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Community Driven Coastal Management An Analysis of the Implementation of a Coastal Defence Bund in South Uist, Outer Hebrides, Scotland Elizabeth Young, David Muir, Sue Dawson, & Alistair Dawson 1. Context

e.j.young@dundee.ac.uk 4. ICZM Response

2. Introduction

Climate change, extreme weather events, and sea-level rise are already considered serious threats to the low-lying machair coastline of the island of South Uist. In January 2005 a severe storm caused widespread damage along the western coast of South Uist, including damaging a primary school, depositing debris across roads and agricultural land, and causing coastal retreat of up to 10 m within 48 hours. In the aftermath of the storm local people put pressure on authorities to erect coastal defences.

This research investigates the sensitivity of a sandy headland called Cille Pheadair to flooding during storms. Additionally, the ICZM process which led to the erection of defensive bund at this site is analysed.

Figure 1. Aerial imagery and map of Cille Pheadair (adapted from Thorsen et al., 2010)

3. Flood Sensitivity

Figure 2. Water level at highest astronomical tide (blue surface) superimposed on DTM of Cille Pheadair.

Figure 4. Aerial photography of Cille Pheadair with present day position of mean high water at ordinary spring tide (dashed line), and 1878 position of mean high water at ordinary spring tide (solid line).

Figure 3. Cross-shore profile of the lowest part of the headland showing water levels for i) high tide, ii) high tide + 0.5 m surge, iii) high tide + 1 m surge, iv) high tide + 2 m surge.

The sensitivity of the headland to flooding and over-wash during storms is highlighted by several lines of investigation. Fig. 2. shows the extremely low-lying topography , with large areas of the site beneath the high tide water level. Fig. 3. shows the elevation of storm surges relative to the coastal crest height. Fig. 4 shows that the coastline has retreated up to 30 m at this site since 1878.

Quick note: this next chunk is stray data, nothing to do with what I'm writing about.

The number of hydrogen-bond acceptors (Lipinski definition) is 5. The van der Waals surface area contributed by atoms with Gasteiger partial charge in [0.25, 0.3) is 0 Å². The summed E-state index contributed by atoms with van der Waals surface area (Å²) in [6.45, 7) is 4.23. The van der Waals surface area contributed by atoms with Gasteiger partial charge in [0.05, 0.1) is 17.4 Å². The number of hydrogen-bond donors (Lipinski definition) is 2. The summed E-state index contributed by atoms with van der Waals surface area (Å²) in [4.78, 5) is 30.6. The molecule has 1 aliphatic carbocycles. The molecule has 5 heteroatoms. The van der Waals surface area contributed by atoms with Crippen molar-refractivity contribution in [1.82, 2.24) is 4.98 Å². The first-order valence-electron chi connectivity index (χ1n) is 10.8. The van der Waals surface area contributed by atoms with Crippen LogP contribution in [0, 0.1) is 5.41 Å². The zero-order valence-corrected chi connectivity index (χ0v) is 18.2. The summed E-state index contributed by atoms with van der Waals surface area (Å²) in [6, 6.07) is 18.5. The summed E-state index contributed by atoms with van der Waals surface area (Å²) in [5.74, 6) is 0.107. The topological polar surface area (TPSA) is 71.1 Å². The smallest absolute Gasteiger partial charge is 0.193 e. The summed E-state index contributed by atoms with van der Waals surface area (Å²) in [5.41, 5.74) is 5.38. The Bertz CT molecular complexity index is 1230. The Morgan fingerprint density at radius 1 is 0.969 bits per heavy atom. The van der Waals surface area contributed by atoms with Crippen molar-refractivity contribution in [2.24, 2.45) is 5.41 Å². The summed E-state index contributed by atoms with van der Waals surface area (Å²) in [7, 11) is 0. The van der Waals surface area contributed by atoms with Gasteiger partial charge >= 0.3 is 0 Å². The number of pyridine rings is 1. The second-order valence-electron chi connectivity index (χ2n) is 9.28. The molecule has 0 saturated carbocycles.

A coastal defence bund made of crushed rock was erected to ‘hold’ the existing coastline. This was against the advice of coastal experts who felt this approach would be unsustainable environmentally, and would not address the larger issues of reduced sediment budget and sea-level rise. The ICZM approach adopted was selected as the community “would not wear the loss of land” associated with more environmentally suitable management options. Storms have damaged the bund, but no maintenance has been carried out since its construction in 2011.

Figure 5. Photographs of the defence bund at Cille Pheadair showing cuspate erosion of the defence, revealing the crushed rock and shingle base. Damaged sand traps are shown in the lower left photo.

5. Summary

6. References

Cille Pheadair is socially vulnerable and geomorphologically sensitive to coastal change. Extreme storms represent the biggest threat to this site. A lack of integrative instruments in the ICZM process has prevented adaptation to coastal change—instead the community has taken a mitigative approach. While community involvement has led to some positive outcomes (e.g. cessation of beach sand extraction, education), socio-economic conditions make sustainable ICZM options (e.g. managed retreat) unacceptable to local people. This has led to the installation of an environmentally insensitive defence which disrupts normal machair processes.

Thorsen, M et al. (2010). Soil. Use. Manag.. 26 (2), 149-157.

7. Acknowledgments Aerial imagery and LiDAR data © Scottish Natural Heritage on behalf of the Western Isles Data Partnership. Stewart Angus (Scottish Natural Heritage); The British Society for Geomorphology; Comhairle nan Eilean Siar.


CECHR Symposium 2014 Elizabeth Young